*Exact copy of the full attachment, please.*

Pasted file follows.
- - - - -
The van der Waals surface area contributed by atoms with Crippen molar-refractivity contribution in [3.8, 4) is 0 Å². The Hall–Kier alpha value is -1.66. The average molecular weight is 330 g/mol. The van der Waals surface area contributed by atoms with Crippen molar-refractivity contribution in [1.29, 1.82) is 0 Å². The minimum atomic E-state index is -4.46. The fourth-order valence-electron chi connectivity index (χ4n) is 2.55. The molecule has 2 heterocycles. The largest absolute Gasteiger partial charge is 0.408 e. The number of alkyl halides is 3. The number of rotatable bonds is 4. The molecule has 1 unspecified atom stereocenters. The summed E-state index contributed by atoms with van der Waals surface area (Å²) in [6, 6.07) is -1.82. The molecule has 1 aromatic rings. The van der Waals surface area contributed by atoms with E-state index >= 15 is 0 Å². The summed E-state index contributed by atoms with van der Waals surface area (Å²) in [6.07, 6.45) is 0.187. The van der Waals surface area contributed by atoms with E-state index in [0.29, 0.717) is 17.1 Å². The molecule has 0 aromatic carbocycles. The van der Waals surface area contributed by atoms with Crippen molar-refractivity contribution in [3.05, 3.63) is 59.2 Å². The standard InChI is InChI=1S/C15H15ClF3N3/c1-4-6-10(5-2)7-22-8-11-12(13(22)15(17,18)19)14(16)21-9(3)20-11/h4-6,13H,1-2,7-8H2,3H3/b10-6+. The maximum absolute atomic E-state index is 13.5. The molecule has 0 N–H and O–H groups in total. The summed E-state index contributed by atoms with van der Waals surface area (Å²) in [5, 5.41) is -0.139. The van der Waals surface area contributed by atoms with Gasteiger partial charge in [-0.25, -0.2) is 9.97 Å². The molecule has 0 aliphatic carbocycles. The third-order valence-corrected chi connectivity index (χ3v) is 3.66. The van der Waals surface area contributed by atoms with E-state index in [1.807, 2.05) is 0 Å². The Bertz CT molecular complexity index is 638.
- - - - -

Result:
The van der Waals surface area contributed by atoms with Crippen molar-refractivity contribution in [3.8, 4) is 0 Å². The Hall–Kier alpha value is -1.66. The average molecular weight is 330 g/mol. The van der Waals surface area contributed by atoms with Crippen molar-refractivity contribution in [1.29, 1.82) is 0 Å². The minimum atomic E-state index is -4.46. The fourth-order valence-electron chi connectivity index (χ4n) is 2.55. The molecule has 2 heterocycles. The largest absolute Gasteiger partial charge is 0.408 e. The number of alkyl halides is 3. The number of rotatable bonds is 4. The molecule has 1 unspecified atom stereocenters. The summed E-state index contributed by atoms with van der Waals surface area (Å²) in [6, 6.07) is -1.82. The molecule has 1 aromatic rings. The van der Waals surface area contributed by atoms with E-state index >= 15 is 0 Å². The summed E-state index contributed by atoms with van der Waals surface area (Å²) in [6.07, 6.45) is 0.187. The van der Waals surface area contributed by atoms with E-state index in [0.29, 0.717) is 17.1 Å². The molecule has 0 aromatic carbocycles. The van der Waals surface area contributed by atoms with Crippen molar-refractivity contribution in [3.05, 3.63) is 59.2 Å². The standard InChI is InChI=1S/C15H15ClF3N3/c1-4-6-10(5-2)7-22-8-11-12(13(22)15(17,18)19)14(16)21-9(3)20-11/h4-6,13H,1-2,7-8H2,3H3/b10-6+. The maximum absolute atomic E-state index is 13.5. The molecule has 0 N–H and O–H groups in total. The summed E-state index contributed by atoms with van der Waals surface area (Å²) in [5, 5.41) is -0.139. The van der Waals surface area contributed by atoms with Gasteiger partial charge in [-0.25, -0.2) is 9.97 Å². The molecule has 0 aliphatic carbocycles. The third-order valence-corrected chi connectivity index (χ3v) is 3.66. The van der Waals surface area contributed by atoms with E-state index in [1.807, 2.05) is 0 Å². The Bertz CT molecular complexity index is 638.